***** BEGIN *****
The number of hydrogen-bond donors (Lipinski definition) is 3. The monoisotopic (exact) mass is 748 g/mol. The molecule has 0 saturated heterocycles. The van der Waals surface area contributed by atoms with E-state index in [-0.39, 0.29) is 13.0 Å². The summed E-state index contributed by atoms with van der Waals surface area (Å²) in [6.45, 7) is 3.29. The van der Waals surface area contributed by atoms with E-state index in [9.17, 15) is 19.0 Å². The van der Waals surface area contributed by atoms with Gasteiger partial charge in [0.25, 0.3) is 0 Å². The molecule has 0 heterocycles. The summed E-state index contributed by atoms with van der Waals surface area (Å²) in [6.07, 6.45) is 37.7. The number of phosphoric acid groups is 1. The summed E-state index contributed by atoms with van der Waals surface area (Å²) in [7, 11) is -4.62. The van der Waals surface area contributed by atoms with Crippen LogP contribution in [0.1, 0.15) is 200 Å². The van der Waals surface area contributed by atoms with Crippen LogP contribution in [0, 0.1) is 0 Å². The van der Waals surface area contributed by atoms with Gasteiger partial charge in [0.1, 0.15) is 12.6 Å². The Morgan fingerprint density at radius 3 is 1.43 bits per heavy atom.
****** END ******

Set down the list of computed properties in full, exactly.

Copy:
The number of hydrogen-bond donors (Lipinski definition) is 3. The monoisotopic (exact) mass is 748 g/mol. The molecule has 0 saturated heterocycles. The van der Waals surface area contributed by atoms with E-state index in [-0.39, 0.29) is 13.0 Å². The summed E-state index contributed by atoms with van der Waals surface area (Å²) in [6.45, 7) is 3.29. The van der Waals surface area contributed by atoms with E-state index in [9.17, 15) is 19.0 Å². The van der Waals surface area contributed by atoms with Gasteiger partial charge in [0.25, 0.3) is 0 Å². The molecule has 0 heterocycles. The summed E-state index contributed by atoms with van der Waals surface area (Å²) in [6.07, 6.45) is 37.7. The number of phosphoric acid groups is 1. The summed E-state index contributed by atoms with van der Waals surface area (Å²) in [7, 11) is -4.62. The van der Waals surface area contributed by atoms with Crippen LogP contribution in [0.1, 0.15) is 200 Å². The van der Waals surface area contributed by atoms with Crippen LogP contribution in [0, 0.1) is 0 Å². The van der Waals surface area contributed by atoms with Gasteiger partial charge in [0.1, 0.15) is 12.6 Å². The Morgan fingerprint density at radius 3 is 1.43 bits per heavy atom.